Solar Solutions in Rural Tanzania

A blog post by Graduate Research Assistant Han Su.

Imagine meeting someone from rural Tanzania — what could you have in common? One answer could be use of Facebook. But in a country where only 40% of people have access to grid electricity,1 how do users charge their mobile phones, access the Internet, or watch TV?

In January 2019, the GMTaC lab Social IT Solutions (SITS) workshop members and Professor Joseph Matiko paid a visit to a rural area near Dar es Salaam called Mwasonga to learn more about rural energy solutions and attempt to answer these questions. After driving about 20 miles southeast of the capital, we found ourselves on an arc-shaped red dirt path leading in the opposite direction of gentrification. Along the road we saw coconut trees and sparse clusters of houses in the distance, some dilapidated and some newer. We stopped at a house amid the trees to see if the homeowner would speak with us about their energy system and needs.

Well used by a Mwasonga family for drinking water, cooking, and watering plants in the yard. Photo by Han Su

 

Father of family in Mwasonga explains how his solar panel works. Photo by Han Su

After Professor Matiko greeted the homeowner and explained our project in Swahili, we were able to ask a few questions. Professor Parks asked the residents how they get access to electricity, and we were shown a solar panel on the roof of the house. The panel allows them to watch TV, charge their mobile phones, and run lights from a battery. However, not all phones could be charged using this system; the homeowner told us that he tried to charge his smartphone using the solar-connected battery, but it was detrimental to the phone’s battery because of the unstable output. We had portable power banks with us and offered one as a gift.

Mwasonga farmer with his great grandson. Photo by Han Su

 

New houses in Mwasonga built by a private company. Photo by Han Su

Nearby, we met with an elderly man living with his sons and grandson in a house they built themselves with mud and coconut tree leaves. Though he does not use a mobile phone nor have access to electricity, his sons have mobile phones. To charge the phones or watch TV, his sons must go to a neighbor’s house.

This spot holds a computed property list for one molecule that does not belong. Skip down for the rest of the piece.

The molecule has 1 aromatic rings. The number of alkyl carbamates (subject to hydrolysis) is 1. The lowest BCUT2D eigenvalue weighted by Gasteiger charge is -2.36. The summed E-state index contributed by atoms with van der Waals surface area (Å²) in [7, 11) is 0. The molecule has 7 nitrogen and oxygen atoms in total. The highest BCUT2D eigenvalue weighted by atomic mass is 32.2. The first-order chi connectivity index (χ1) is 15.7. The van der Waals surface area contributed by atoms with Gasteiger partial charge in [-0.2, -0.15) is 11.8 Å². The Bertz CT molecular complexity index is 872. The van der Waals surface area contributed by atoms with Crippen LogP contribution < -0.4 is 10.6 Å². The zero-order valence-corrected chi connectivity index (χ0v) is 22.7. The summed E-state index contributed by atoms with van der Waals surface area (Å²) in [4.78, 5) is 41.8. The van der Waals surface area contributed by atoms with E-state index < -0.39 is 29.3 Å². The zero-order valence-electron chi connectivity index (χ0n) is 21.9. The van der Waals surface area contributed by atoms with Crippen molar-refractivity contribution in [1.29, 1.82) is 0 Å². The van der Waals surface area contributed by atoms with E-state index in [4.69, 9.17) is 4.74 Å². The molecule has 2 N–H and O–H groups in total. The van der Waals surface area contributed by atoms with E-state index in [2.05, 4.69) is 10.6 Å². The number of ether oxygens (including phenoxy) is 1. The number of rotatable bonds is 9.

Our last stop was a village with newly-built houses sitting neatly next to each other. We talked to a woman living there, and she told us the houses were built by a private company. They rent the house for a monthly rate of 15,000 Tanzanian shillings (6.46 USD). They don’t have electricity in their home, but she has mobile phone that she uses to connect to Facebook. To charge her phone she visits her neighbors who have solar panels and she pays them a small fee to charge her phone.

The next day, back in Dar es Salaam, we visited two solar panel retailers and spoke with the staff there. We learned that a big portion of the solar panels in Tanzania are imported from Shenzen, the “Silicon Valley of China”, and people with different needs can buy solar panels in different sizes. People who cannot afford the whole panel immediately can pay in installments. Most importantly, we learned that solar panels are much cheaper than grid electricity in the long run.

When thinking about solar power, people may relate it to futuristic scenes of renewable energy and cutting-edge technology, yet solar energy in Tanzania is more ubiquitous than in most countries I’ve visited, especially in rural areas that government infrastructure cannot reach. The ever-bright sun and solar technologies have provided Tanzania with a late-bloomer advantage in renewable energy. We are continuing our Solar Media research in Tanzania as a collaboration with faculty and students at the Dar es Salaam Institute of Technology.

1 “How Tanzania plans to light up a million homes with solar power”. The Guardian. October 29, 2015. Accessed February 02, 2019. https://www.theguardian.com/environment/2015/oct/29/how-tanzania-plans-to-light-up-a-million-homes-with-solar-power